Unfair Dismissal and Immigration: Employer should have allowed employee a right of appeal when he had been dismissed for failing to evidence his right to work

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Unfair Dismissal and Immigration: Employer should have allowed employee a right of appeal when he had been dismissed for failing to evidence his right to work

Published 6 August 2018

The facts

Mr Afzal was employed by Dominos Pizza. He is from Pakistan, and married to a European national. He acquired time limited leave to work in the UK, which expired on 12 August 2016. After that time, having been a permanent resident for five years, he had a right to apply for a document evidencing his right to permanent residence and a continued right to work. So long as he applied before 12 August, he was entitled to work while his application was being considered.

Mr Afzal made the application in time. He did not send his employer evidence about the application until late in the afternoon on 12 August, in spite of being reminded twice to do so. On 12 August, he emailed his employer with two attachments, which he said contained evidence of the application. However, the manager to whom the attachments were sent could not open them. Dominos had not therefore seen evidence of his application before the end of the day on 12 August, when his time limited leave to work expired. Worried about the risk of criminal or civil penalties, Dominos dismissed Mr Afzal. No procedure was followed before dismissing him, and he was not offered a right of appeal. He was, however, offered re-engagement as a new starter (i.e. without continuity of employment or back pay) when Dominos received evidence of his right to keep working.

Mr Afzal claimed that he had been unfairly dismissed.

The employment tribunal held that the dismissal was fair. It considered Mr Afzal had been dismissed because his employer genuinely believed that his employment was prohibited by law. The tribunal considered it to be reasonable for Dominos to hold this belief, and to act decisively on 12 August because it was worried about exposure to criminal and civil penalties. The tribunal did not consider that, looking at the situation as a whole, the failure to offer a right of appeal made the dismissal unfair. It considered that there was “nothing to appeal against” since the relevant question was whether Dominos had reasonable grounds to believe that Mr Afzal had made a valid application by 12 August. Once that date had passed, “there was no basis for the employer to back-calculate or back-fill a belief it did not have on 12 August”.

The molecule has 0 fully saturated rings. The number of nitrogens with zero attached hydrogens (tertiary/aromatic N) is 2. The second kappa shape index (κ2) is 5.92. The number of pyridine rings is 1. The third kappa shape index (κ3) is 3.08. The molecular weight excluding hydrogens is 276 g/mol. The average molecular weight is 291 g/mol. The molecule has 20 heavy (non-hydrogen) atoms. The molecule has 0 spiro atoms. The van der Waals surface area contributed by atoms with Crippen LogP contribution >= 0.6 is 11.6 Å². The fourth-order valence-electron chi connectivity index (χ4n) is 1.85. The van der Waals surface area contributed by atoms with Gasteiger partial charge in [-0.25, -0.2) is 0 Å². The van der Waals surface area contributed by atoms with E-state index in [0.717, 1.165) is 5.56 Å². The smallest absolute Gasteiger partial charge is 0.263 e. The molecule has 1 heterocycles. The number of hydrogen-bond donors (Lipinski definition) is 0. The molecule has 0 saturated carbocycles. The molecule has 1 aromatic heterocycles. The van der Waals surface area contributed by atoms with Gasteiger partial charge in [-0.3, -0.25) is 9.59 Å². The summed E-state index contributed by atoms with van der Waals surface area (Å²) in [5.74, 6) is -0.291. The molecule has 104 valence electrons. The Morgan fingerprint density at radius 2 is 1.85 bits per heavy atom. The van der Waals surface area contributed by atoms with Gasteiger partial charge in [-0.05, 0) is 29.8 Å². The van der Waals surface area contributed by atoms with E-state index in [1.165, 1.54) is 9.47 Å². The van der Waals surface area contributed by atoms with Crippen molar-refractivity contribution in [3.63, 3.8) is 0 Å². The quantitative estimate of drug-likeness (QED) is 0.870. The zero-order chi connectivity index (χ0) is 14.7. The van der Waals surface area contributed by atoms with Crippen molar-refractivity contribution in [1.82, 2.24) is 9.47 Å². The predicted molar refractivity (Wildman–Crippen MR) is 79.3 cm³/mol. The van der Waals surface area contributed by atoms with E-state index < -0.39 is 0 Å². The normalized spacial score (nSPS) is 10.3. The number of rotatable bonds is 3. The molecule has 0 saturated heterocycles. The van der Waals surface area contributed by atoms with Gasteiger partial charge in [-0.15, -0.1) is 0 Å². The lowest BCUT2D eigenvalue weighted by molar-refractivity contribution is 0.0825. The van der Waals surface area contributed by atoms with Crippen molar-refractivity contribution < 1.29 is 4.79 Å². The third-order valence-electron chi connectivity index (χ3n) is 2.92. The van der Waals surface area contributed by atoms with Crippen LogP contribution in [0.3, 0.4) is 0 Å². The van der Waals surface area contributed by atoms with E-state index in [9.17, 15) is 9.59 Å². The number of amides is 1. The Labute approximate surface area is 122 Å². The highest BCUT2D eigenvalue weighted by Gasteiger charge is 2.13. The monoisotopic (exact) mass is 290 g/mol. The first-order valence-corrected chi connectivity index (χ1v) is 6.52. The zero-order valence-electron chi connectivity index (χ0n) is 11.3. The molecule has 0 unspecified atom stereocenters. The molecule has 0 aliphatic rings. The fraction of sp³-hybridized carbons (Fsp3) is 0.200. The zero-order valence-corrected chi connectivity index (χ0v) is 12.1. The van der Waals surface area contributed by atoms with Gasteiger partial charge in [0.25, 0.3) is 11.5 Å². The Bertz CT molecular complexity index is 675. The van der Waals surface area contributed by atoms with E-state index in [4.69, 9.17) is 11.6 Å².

Mr Afzal appealed to the EAT. He argued that, had he been given a right of appeal, he could have demonstrated that he was entitled to work. The EAT agreed with him, commenting that, if an appeal had been offered and Mr Afzal had produced evidence which satisfied them that he had been entitled to work, Dominos could have immediately rescinded the dismissal without fear of prosecution or penalty. The case was remitted to the tribunal to consider whether the dismissal had been unfair in the absence of an appeal.

What does this mean for employers?

Employers are of course right to be wary when dealing with eligibility to work issues as the ramifications for any business in getting it wrong are so serious. There is a difficult balancing act between immigration legislation and employees’ rights not to be unfairly dismissed. However, giving an employee a right of appeal to a dismissal will help avoid running into problems with unfair dismissal claims without running an immigration risk. The EAT judge in this case commented that “it is good employment relations practice for an employer in circumstances of this kind to offer an appeal. Experience shows that it is an anxious time both for employer and employee when a limited leave to remain or work expires…. Affording an appeal gives an opportunity for matters of this kind to be considered again rather more calmly than can be done as the time limit expires.”

Afzal v East London Pizza Ltd

Authors

Ceri Fuller

Ceri Fuller

London - Walbrook

+44 (0)20 7894 6583

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